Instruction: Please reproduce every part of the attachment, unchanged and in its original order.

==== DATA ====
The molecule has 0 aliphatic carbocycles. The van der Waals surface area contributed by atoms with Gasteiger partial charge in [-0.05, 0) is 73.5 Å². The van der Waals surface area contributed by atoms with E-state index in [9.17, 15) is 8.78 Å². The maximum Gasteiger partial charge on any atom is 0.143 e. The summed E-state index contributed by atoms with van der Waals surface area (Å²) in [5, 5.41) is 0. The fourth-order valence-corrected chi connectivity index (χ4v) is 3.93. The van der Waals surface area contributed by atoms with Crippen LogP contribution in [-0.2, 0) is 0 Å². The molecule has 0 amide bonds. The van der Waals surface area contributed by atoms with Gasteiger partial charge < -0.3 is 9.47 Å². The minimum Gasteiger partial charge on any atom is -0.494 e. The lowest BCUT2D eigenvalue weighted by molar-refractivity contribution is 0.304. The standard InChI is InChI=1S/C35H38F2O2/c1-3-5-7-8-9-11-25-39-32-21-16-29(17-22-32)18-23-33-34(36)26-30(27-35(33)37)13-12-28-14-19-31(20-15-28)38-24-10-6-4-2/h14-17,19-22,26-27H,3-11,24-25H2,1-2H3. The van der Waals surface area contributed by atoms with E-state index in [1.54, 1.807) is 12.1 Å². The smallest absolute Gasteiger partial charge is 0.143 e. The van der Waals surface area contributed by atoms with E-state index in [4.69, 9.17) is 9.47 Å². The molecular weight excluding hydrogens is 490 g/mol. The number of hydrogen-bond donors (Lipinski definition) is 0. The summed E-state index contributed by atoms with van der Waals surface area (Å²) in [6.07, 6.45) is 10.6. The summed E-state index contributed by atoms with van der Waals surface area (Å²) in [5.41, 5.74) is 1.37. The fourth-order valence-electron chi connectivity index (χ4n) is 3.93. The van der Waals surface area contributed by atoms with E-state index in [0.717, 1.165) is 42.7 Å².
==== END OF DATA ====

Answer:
The molecule has 0 aliphatic carbocycles. The van der Waals surface area contributed by atoms with Gasteiger partial charge in [-0.05, 0) is 73.5 Å². The van der Waals surface area contributed by atoms with E-state index in [9.17, 15) is 8.78 Å². The maximum Gasteiger partial charge on any atom is 0.143 e. The summed E-state index contributed by atoms with van der Waals surface area (Å²) in [5, 5.41) is 0. The fourth-order valence-corrected chi connectivity index (χ4v) is 3.93. The van der Waals surface area contributed by atoms with Crippen LogP contribution in [-0.2, 0) is 0 Å². The molecule has 0 amide bonds. The van der Waals surface area contributed by atoms with Gasteiger partial charge < -0.3 is 9.47 Å². The minimum Gasteiger partial charge on any atom is -0.494 e. The lowest BCUT2D eigenvalue weighted by molar-refractivity contribution is 0.304. The standard InChI is InChI=1S/C35H38F2O2/c1-3-5-7-8-9-11-25-39-32-21-16-29(17-22-32)18-23-33-34(36)26-30(27-35(33)37)13-12-28-14-19-31(20-15-28)38-24-10-6-4-2/h14-17,19-22,26-27H,3-11,24-25H2,1-2H3. The van der Waals surface area contributed by atoms with E-state index in [1.54, 1.807) is 12.1 Å². The smallest absolute Gasteiger partial charge is 0.143 e. The van der Waals surface area contributed by atoms with E-state index in [4.69, 9.17) is 9.47 Å². The molecular weight excluding hydrogens is 490 g/mol. The number of hydrogen-bond donors (Lipinski definition) is 0. The summed E-state index contributed by atoms with van der Waals surface area (Å²) in [6.07, 6.45) is 10.6. The summed E-state index contributed by atoms with van der Waals surface area (Å²) in [5.41, 5.74) is 1.37. The fourth-order valence-electron chi connectivity index (χ4n) is 3.93. The van der Waals surface area contributed by atoms with E-state index in [0.717, 1.165) is 42.7 Å².